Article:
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Pneumocystis carinii Pneumonia in Pregnancy*

Hussain Ahmad, MD; Nirav J. Mehta, MD; Vivek M. Manikal, MD; Teresita J. Lamoste, MD; Edward K. Chapnick, MD; Larry I. Lutwick, MD; Douglas V. Sepkowitz, MD
Author and Funding Information

*From the Division of Infectious Diseases (Drs. Ahmad, Manikal, Lamoste, Chapnick, and Lutwick), Department of Medicine, Maimonides Medical Center, Brooklyn, NY; and the Division of Infectious Diseases (Drs. Mehta and Sepkowitz), Department of Medicine, Long Island College Hospital, Brooklyn, NY.

Correspondence to: Douglas Sepkowitz, MD, Division of Infectious Diseases, Long Island College Hospital, 339 Hicks St, Brooklyn, NY 11201



Chest. 2001;120(2):666-671. doi:10.1378/chest.120.2.666
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Objective: To report five new cases of Pneumocystis carinii pneumonia (PCP) and to review and analyze the existing reports on the subject.

Method: Five new cases of PCP during pregnancy are described. The cases, case series, and related articles on the subject in the English language were identified through a comprehensive MEDLINE search and reviewed.

Results: More than 80% of women with AIDS are of reproductive age, and PCP is the most common cause of AIDS-related death in pregnant women in the United States. Among 22 reviewed cases, the mortality rate was 50% (11 of 22 patients), which is higher than that usually reported for HIV-infected individuals with PCP. Respiratory failure developed in 13 patients (59%), and mechanical ventilation was therefore required, and the survival rate in patients requiring mechanical ventilation was 31%. Maternal and fetal outcomes were better in cases of PCP during the third trimester of the pregnancy. A variety of treatment regimens were used, including sulfamethoxazole-trimethoprim (SXT) alone or in combination with pentamidine, steroids, and eflornithine. The survival rate in patients treated with SXT alone was 71% (5 of 7 patients) and for those treated with SXT and steroids was 60% (3 of 5 patients), with an overall survival rate in both groups of 66.6% (8 of 12 patients).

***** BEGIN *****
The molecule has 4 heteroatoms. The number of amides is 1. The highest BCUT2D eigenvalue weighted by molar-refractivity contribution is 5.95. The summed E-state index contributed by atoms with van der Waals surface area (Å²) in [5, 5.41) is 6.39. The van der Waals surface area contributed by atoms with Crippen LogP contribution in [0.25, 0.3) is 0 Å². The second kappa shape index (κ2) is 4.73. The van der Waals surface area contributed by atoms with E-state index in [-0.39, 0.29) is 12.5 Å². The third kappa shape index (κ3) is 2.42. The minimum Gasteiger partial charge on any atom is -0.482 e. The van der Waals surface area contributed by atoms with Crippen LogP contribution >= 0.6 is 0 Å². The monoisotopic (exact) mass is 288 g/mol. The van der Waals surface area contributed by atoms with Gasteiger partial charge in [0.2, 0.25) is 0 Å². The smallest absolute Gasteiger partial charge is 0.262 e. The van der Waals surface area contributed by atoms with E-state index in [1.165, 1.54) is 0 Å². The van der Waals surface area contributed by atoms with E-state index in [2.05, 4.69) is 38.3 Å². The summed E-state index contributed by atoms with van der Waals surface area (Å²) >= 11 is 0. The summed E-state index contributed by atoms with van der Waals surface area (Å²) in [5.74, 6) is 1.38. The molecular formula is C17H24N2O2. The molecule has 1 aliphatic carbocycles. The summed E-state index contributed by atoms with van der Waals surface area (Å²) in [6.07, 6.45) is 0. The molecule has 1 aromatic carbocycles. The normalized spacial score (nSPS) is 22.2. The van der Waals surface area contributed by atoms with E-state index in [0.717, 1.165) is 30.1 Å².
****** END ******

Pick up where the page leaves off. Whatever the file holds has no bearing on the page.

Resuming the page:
Conclusion: PCP has a more aggressive course during pregnancy, with increased morbidity and mortality. Maternal and fetal outcomes remain dismal. Treatment with SXT, compared to other therapies, may result in an improved outcome. Withholding appropriate PCP prophylaxis may adversely affect maternal and fetal outcomes.


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